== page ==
I arrived in Bali just after midnight and went to sleep pretty soundly. The hostel I’m at is not too bad, although I also am paying for what I get ($5 a night) so it’s not exactly like it’s a five star place nor did I expect it to be. I woke up to a beautiful sunrise on the balcony of the hostel which has a shrine (all houses have a shrine).
The weather has been rainy and humid but it is actually nice since I’m not used to 80 degree weather and humidity. I just came from a snowstorm and dry Colorado winter after all. It is strange because I’m not a fan of Texas humidity but this kind of humidity doesn’t feel so suffocating. I think the best part is that my scalp isn’t itchy (because my scalp gets so dry in the winter it becomes unbearably itchy) and I don’t have to put lotion on every five minutes.
I woke up around 6 am and felt ready to go. My roommate woke up a little later. She’s great! She is Indonesian but from the north and is working about 50 minutes away at an ice cream shop. We talked a bit about traveling but mostly about what we do and some things to do in Denpasar.
We bonded over our morning beauty routine and love of Indomie. She’s currently writing a short story and we talked about poetry, which I am not at all knowledgeable about.
Then I went to the Bali Museum and walked around the city park. Someone was taking wedding photos at the museum.
Then I walked back to the hostel which was a long walk but I always like just walking around the neighborhoods. I was stared at constantly. It’s partially because the area where my hostel is in is not the tourist spot, so it’s pretty uncommon to see tourists just walking around.
I got some water, dragonfruit, and honeydew melon at the supermarket and ate that for lunch on the hostels balcony.
Then I got a cab to go to Tegenungan falls. The cab drivers name is Thomas, well it’s his middle name which he uses because it’s easier for foreigners to understand. Anyway, the first question pretty much everyone here has asked me is “Where are you from?” and I explain my back story and get the usual responses.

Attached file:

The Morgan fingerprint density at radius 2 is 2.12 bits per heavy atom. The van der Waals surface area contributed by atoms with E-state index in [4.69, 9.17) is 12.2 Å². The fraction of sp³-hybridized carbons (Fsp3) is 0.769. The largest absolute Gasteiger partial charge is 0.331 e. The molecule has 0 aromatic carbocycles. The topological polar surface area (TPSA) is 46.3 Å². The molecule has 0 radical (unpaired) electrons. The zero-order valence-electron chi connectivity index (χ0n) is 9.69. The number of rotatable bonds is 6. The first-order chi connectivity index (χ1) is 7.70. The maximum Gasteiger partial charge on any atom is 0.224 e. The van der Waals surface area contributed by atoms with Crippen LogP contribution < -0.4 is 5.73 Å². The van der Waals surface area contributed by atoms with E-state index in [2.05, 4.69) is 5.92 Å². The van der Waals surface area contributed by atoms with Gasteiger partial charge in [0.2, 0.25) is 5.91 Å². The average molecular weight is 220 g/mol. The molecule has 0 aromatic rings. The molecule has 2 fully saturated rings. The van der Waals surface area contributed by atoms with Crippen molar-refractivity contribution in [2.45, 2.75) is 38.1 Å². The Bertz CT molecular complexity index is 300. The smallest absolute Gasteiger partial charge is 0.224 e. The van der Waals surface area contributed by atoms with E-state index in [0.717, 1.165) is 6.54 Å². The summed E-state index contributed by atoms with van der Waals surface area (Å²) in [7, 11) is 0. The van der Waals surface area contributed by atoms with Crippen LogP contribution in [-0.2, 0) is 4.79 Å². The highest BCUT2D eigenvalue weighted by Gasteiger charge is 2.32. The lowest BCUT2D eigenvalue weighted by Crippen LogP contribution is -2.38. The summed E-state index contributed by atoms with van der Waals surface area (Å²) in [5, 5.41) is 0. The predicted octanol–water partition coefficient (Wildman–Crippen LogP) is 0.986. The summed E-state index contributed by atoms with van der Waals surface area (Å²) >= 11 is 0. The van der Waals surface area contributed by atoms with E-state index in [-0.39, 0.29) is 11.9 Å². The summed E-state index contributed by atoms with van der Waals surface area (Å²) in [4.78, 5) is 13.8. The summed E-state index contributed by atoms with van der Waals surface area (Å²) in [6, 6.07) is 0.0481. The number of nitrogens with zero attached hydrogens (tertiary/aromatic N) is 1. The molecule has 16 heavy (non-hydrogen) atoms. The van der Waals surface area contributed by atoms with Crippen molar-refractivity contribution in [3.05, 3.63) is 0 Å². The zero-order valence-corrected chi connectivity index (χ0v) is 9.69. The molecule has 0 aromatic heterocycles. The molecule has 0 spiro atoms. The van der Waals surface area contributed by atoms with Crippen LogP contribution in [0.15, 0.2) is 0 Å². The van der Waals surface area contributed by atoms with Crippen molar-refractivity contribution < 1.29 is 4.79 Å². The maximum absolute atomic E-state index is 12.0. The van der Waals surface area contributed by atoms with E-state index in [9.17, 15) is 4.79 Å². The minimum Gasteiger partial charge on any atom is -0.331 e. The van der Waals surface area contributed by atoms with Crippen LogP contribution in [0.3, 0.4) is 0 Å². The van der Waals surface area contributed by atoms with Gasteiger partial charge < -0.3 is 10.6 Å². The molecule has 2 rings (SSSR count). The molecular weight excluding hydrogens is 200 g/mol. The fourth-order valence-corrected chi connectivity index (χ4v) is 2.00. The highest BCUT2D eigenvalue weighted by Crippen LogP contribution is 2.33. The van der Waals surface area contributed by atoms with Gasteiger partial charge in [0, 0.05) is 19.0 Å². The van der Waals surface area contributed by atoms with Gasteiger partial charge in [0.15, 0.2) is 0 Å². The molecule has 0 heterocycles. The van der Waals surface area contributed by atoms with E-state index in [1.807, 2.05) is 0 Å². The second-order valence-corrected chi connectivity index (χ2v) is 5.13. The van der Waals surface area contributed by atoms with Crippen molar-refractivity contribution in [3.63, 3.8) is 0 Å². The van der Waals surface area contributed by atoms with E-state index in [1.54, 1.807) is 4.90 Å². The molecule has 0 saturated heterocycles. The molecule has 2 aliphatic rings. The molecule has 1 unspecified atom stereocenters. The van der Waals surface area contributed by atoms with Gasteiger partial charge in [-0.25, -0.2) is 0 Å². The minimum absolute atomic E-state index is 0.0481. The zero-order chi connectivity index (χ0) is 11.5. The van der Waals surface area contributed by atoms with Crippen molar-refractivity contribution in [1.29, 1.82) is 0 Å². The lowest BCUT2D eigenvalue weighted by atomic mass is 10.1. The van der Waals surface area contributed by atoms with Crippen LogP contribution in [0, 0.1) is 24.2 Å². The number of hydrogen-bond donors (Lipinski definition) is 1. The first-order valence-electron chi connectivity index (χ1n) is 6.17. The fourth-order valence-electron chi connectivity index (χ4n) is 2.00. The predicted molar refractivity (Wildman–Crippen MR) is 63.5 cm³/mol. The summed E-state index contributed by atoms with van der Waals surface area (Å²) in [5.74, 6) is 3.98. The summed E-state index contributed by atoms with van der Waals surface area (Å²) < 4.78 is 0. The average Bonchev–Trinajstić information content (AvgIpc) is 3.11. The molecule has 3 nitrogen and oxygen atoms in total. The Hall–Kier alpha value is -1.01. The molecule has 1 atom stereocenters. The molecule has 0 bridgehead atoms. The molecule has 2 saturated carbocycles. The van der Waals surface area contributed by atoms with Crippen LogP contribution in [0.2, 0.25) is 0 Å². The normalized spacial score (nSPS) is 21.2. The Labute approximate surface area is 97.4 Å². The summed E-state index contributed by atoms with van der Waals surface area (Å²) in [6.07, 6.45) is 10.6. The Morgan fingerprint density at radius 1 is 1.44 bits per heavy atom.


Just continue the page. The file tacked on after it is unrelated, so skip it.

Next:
This conversation was different though because Thomas is Chinese, born in Jakarta and his great grandfather came to Indonesia way back. I had told him how I’ve never been to China aside from when I was born and he was sharing how he has never been there either.
But I asked about how Jakarta is because I had heard that Chinese people face racism there and it really opened up a whole long conversation about the conflicts, politics, religion, and a lot about his personal life that revolves around the issues. I won’t delve into our particular conversation but the Indo-Chinese conflicts is something that I had learned about just before the trip.
I first heard about it on this CodeSwitch podcast 17,000 islands, 700 languages, and a Superhero and then read this article. And in JFK I ran across this article. What Thomas and I had talked about certainly aligned with what these were talking about.
I don’t have much to add to this except that I’m glad, surprised, grateful that the conversation unfolded in the way that it did. We also went to the rice fields in Ubud. He stopped on the way back and got some street food for me (we had been talking about enjoying spicy food, which he attributed to being Chinese). It was good, sate with chicken, fried fish, and rice.
I walked about 7 miles today and my feet are tired, I got bit by some bugs, and I’m sweaty so I’m not planning on doing anything else tonight except maybe watching a movie. Tomorrow I leave for Padang Bai, it’s a tiny village on the North East coast. Thomas says there’s not much there which I actually look forward to a quieter village.